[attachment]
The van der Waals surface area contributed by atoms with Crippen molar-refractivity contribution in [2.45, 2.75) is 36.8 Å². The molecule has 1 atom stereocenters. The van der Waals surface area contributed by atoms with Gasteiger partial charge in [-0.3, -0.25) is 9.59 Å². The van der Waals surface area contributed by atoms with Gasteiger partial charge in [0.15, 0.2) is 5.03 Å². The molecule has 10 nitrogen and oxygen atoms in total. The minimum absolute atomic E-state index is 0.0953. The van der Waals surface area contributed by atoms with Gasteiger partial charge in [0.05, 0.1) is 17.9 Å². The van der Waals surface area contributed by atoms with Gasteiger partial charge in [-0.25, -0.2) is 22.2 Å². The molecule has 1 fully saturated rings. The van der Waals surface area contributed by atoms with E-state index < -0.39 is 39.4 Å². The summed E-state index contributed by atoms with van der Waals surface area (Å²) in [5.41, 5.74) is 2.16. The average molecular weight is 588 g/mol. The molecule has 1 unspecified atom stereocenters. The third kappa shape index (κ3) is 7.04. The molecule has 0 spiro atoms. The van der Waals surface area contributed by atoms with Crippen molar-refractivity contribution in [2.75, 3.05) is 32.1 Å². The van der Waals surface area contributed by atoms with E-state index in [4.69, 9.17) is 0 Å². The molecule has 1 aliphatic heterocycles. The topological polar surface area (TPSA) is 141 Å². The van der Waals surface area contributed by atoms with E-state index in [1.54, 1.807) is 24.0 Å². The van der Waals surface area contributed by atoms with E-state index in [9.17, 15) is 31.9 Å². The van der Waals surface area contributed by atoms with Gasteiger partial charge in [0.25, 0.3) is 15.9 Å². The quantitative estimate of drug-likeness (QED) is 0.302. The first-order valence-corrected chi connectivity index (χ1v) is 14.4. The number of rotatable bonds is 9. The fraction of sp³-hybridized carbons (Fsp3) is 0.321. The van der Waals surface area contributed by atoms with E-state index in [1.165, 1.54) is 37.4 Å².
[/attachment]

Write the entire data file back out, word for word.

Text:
The van der Waals surface area contributed by atoms with Crippen molar-refractivity contribution in [2.45, 2.75) is 36.8 Å². The molecule has 1 atom stereocenters. The van der Waals surface area contributed by atoms with Gasteiger partial charge in [-0.3, -0.25) is 9.59 Å². The van der Waals surface area contributed by atoms with Gasteiger partial charge in [0.15, 0.2) is 5.03 Å². The molecule has 10 nitrogen and oxygen atoms in total. The minimum absolute atomic E-state index is 0.0953. The van der Waals surface area contributed by atoms with Gasteiger partial charge in [0.05, 0.1) is 17.9 Å². The van der Waals surface area contributed by atoms with Gasteiger partial charge in [-0.25, -0.2) is 22.2 Å². The molecule has 1 fully saturated rings. The van der Waals surface area contributed by atoms with E-state index < -0.39 is 39.4 Å². The summed E-state index contributed by atoms with van der Waals surface area (Å²) in [5.41, 5.74) is 2.16. The average molecular weight is 588 g/mol. The molecule has 1 unspecified atom stereocenters. The third kappa shape index (κ3) is 7.04. The molecule has 0 spiro atoms. The van der Waals surface area contributed by atoms with Crippen molar-refractivity contribution in [2.75, 3.05) is 32.1 Å². The van der Waals surface area contributed by atoms with E-state index in [4.69, 9.17) is 0 Å². The molecule has 1 aliphatic heterocycles. The topological polar surface area (TPSA) is 141 Å². The van der Waals surface area contributed by atoms with E-state index in [1.54, 1.807) is 24.0 Å². The van der Waals surface area contributed by atoms with E-state index in [9.17, 15) is 31.9 Å². The van der Waals surface area contributed by atoms with Gasteiger partial charge in [0.25, 0.3) is 15.9 Å². The quantitative estimate of drug-likeness (QED) is 0.302. The first-order valence-corrected chi connectivity index (χ1v) is 14.4. The number of rotatable bonds is 9. The fraction of sp³-hybridized carbons (Fsp3) is 0.321. The van der Waals surface area contributed by atoms with E-state index in [1.165, 1.54) is 37.4 Å².